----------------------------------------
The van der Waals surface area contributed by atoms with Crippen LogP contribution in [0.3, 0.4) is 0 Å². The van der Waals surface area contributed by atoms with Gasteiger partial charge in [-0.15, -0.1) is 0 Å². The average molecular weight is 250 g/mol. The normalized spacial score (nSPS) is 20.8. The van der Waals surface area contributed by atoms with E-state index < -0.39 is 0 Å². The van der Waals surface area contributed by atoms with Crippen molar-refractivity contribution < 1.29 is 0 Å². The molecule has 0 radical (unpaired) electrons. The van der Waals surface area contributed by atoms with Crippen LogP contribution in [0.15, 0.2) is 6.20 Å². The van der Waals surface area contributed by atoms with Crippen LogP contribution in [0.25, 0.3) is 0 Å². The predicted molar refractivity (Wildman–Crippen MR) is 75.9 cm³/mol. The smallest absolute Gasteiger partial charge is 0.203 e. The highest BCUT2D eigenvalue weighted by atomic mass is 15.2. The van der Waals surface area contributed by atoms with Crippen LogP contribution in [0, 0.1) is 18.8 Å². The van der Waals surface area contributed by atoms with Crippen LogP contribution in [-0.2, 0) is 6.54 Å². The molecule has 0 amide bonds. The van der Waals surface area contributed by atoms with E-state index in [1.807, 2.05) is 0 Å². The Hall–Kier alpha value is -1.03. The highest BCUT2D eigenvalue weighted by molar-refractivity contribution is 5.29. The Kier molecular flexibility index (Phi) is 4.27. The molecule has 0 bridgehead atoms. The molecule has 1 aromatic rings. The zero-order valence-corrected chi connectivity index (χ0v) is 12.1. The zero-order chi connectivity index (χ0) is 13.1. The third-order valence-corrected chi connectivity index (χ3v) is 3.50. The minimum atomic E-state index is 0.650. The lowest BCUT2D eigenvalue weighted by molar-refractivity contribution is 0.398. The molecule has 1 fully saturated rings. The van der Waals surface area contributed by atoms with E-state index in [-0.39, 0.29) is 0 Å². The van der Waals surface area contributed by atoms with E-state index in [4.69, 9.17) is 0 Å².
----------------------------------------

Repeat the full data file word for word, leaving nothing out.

The van der Waals surface area contributed by atoms with Crippen LogP contribution in [0.3, 0.4) is 0 Å². The van der Waals surface area contributed by atoms with Gasteiger partial charge in [-0.15, -0.1) is 0 Å². The average molecular weight is 250 g/mol. The normalized spacial score (nSPS) is 20.8. The van der Waals surface area contributed by atoms with E-state index < -0.39 is 0 Å². The van der Waals surface area contributed by atoms with Crippen molar-refractivity contribution < 1.29 is 0 Å². The molecule has 0 radical (unpaired) electrons. The van der Waals surface area contributed by atoms with Crippen LogP contribution in [0.15, 0.2) is 6.20 Å². The van der Waals surface area contributed by atoms with Crippen LogP contribution in [0.25, 0.3) is 0 Å². The predicted molar refractivity (Wildman–Crippen MR) is 75.9 cm³/mol. The smallest absolute Gasteiger partial charge is 0.203 e. The highest BCUT2D eigenvalue weighted by atomic mass is 15.2. The van der Waals surface area contributed by atoms with Crippen LogP contribution in [0, 0.1) is 18.8 Å². The van der Waals surface area contributed by atoms with Crippen LogP contribution in [-0.2, 0) is 6.54 Å². The molecule has 0 amide bonds. The van der Waals surface area contributed by atoms with E-state index in [1.807, 2.05) is 0 Å². The Hall–Kier alpha value is -1.03. The highest BCUT2D eigenvalue weighted by molar-refractivity contribution is 5.29. The Kier molecular flexibility index (Phi) is 4.27. The molecule has 0 bridgehead atoms. The molecule has 1 aromatic rings. The zero-order valence-corrected chi connectivity index (χ0v) is 12.1. The zero-order chi connectivity index (χ0) is 13.1. The third-order valence-corrected chi connectivity index (χ3v) is 3.50. The minimum atomic E-state index is 0.650. The lowest BCUT2D eigenvalue weighted by molar-refractivity contribution is 0.398. The molecule has 1 fully saturated rings. The van der Waals surface area contributed by atoms with E-state index in [-0.39, 0.29) is 0 Å². The van der Waals surface area contributed by atoms with E-state index in [4.69, 9.17) is 0 Å².